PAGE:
It’s very nearly summer, so let’s talk about powder sunscreen – one of the most unique ways of protecting your skin. Sunscreen is critical in preventing sunburn and skin cancer, and on the vainer side of things it’s the best product for keeping the skin wrinkle-free, but do sunscreen powders work as well as oily sunscreen lotions?
Below, I explain exactly what powder sunscreen is, as well as its special benefits. I explain how powder SPF compares to liquid and cream sunscreens and help you understand when to use which. To finish things off, I address some safety concerns you might have and then give the most thorough instructions for applying powder sunscreen along with some useful tips and tricks.
In this article:
- What Is Powder Sunscreen?
- Powder Sunscreen Benefits
- Liquid Vs. Powder Sunscreen: When to Use Which?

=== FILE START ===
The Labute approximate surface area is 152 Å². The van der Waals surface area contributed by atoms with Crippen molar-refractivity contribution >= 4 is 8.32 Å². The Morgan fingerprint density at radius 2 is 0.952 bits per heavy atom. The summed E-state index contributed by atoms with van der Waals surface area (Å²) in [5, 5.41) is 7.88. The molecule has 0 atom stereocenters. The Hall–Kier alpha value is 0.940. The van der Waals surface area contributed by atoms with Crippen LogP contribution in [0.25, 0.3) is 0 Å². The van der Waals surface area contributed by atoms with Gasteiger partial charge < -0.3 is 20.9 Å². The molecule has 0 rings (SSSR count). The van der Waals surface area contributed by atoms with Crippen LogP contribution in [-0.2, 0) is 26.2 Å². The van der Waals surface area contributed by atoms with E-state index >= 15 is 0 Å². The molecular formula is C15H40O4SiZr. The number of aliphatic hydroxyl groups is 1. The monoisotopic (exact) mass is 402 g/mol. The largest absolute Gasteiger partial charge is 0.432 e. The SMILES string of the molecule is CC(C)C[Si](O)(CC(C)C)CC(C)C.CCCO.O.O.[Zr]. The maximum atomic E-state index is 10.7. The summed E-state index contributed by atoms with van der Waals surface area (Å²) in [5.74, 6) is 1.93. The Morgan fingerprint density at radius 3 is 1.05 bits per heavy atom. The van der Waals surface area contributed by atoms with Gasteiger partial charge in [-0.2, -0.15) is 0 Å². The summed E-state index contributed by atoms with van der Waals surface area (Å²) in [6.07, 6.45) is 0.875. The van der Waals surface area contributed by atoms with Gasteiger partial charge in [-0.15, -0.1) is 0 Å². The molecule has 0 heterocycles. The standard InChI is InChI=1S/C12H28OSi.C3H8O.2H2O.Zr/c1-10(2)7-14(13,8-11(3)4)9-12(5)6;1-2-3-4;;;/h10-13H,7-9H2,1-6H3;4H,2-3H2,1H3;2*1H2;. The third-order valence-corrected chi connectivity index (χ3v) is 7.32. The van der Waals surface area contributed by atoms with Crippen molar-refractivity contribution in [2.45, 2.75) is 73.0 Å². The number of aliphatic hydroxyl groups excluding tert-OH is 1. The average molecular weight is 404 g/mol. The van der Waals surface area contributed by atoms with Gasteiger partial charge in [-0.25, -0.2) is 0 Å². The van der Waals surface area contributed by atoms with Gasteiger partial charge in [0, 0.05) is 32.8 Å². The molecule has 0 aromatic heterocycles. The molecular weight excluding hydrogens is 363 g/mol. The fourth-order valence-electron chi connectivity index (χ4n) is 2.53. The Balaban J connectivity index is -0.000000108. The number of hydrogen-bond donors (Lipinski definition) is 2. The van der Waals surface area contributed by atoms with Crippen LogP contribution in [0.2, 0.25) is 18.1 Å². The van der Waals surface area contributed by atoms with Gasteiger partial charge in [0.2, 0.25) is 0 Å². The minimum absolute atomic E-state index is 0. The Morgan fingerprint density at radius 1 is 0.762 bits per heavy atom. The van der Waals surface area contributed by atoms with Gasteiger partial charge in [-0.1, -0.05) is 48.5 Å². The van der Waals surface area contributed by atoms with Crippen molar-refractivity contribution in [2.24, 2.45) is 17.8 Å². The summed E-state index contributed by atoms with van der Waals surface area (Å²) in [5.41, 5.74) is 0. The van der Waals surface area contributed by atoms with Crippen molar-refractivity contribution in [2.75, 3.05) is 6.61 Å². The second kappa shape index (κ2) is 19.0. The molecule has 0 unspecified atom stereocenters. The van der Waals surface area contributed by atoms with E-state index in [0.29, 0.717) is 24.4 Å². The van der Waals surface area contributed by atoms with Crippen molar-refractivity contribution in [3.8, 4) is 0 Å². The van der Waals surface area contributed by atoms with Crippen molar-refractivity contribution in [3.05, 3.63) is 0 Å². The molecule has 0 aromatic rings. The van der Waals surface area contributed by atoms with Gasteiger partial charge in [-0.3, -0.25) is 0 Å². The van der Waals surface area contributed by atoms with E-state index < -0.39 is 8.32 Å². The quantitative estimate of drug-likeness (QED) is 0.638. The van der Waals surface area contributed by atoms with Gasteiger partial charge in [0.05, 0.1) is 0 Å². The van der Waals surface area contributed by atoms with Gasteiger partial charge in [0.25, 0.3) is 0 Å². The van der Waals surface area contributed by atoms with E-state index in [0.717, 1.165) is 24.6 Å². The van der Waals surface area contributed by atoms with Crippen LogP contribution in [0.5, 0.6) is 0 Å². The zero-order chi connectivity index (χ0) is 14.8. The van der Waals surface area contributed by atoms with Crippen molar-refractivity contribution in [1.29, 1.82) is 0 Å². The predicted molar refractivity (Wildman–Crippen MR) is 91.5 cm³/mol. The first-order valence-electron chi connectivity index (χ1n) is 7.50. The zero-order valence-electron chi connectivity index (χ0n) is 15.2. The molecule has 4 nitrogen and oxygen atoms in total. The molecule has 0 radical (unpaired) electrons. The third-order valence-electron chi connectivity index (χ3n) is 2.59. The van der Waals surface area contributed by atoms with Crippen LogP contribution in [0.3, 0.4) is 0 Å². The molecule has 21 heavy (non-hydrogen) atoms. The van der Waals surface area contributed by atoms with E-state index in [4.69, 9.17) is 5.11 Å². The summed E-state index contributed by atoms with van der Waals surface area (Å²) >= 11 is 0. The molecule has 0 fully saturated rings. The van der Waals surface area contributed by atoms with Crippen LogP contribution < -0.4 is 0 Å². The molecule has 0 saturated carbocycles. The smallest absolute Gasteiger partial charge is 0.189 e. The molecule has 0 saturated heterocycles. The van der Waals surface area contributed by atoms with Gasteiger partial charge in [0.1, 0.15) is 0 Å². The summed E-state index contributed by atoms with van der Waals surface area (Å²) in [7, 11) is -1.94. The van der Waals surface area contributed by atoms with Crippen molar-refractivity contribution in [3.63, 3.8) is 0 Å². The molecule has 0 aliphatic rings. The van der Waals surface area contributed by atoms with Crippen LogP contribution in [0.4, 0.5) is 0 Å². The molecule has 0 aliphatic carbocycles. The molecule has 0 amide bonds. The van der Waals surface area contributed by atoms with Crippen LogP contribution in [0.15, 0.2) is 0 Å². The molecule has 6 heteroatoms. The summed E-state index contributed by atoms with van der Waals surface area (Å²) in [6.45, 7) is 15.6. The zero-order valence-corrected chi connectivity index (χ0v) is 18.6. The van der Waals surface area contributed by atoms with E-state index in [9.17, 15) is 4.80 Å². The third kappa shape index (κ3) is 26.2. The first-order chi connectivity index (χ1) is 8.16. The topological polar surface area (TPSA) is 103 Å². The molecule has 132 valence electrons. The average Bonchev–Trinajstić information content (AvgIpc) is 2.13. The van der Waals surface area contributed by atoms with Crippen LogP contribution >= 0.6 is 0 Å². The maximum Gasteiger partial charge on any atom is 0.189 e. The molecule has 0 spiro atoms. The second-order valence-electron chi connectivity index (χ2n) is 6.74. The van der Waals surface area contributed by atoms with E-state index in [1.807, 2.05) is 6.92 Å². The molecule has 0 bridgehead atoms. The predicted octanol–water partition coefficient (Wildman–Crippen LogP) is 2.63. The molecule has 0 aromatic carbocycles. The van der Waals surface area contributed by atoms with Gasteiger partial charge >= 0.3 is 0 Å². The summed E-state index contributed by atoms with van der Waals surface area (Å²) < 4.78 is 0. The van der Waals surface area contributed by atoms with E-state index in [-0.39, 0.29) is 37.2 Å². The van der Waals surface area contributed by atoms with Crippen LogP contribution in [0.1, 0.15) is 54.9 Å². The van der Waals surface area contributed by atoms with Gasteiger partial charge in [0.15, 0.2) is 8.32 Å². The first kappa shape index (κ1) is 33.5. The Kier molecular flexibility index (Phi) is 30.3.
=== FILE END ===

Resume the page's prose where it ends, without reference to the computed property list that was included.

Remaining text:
- Is Powder Sunscreen Safe?
- How to Use Powder Sunscreen
- Powder Sunscreen Tips
What Is Powder Sunscreen?
Powder sunscreen is exactly what it sounds like. Powder sunscreen is a powder similar to a translucent makeup powder that provides sun protection. The sunscreen protection comes from zinc oxide occasionally combined with titanium dioxide.
These two mineral ingredients are able to provide high level of protection from both UVA and UVB rays. They are the most popular SPF ingredients you’ll see in sunscreens from natural brands. They come in a dry, powdery form and are dispersed in a cream to form a sunscreen. Instead of a dispersing them in a cream, the new innovation is to mix them with other dry ingredients in order to make a powder that protects from the sun.
Powder sunscreens usually have a slight mattifying effect on the skin, and they can come either tinted to fit particular skin tones or translucent in order to work with most skin colors. They usually come in a container with a brush or sponge applicator built in for an easy application on the go.
Powder Sunscreen Benefits
Apparently, this innovative face sunscreen has quite a few benefits, which are:
• Doesn’t Feel Greasy or Heavy
Unlike cream sunscreens, a powder SPF doesn’t feel greasy on the skin. Instead, it actually has a dry, nearly invisible finish and a weightless feel.
• Easy to Apply over Makeup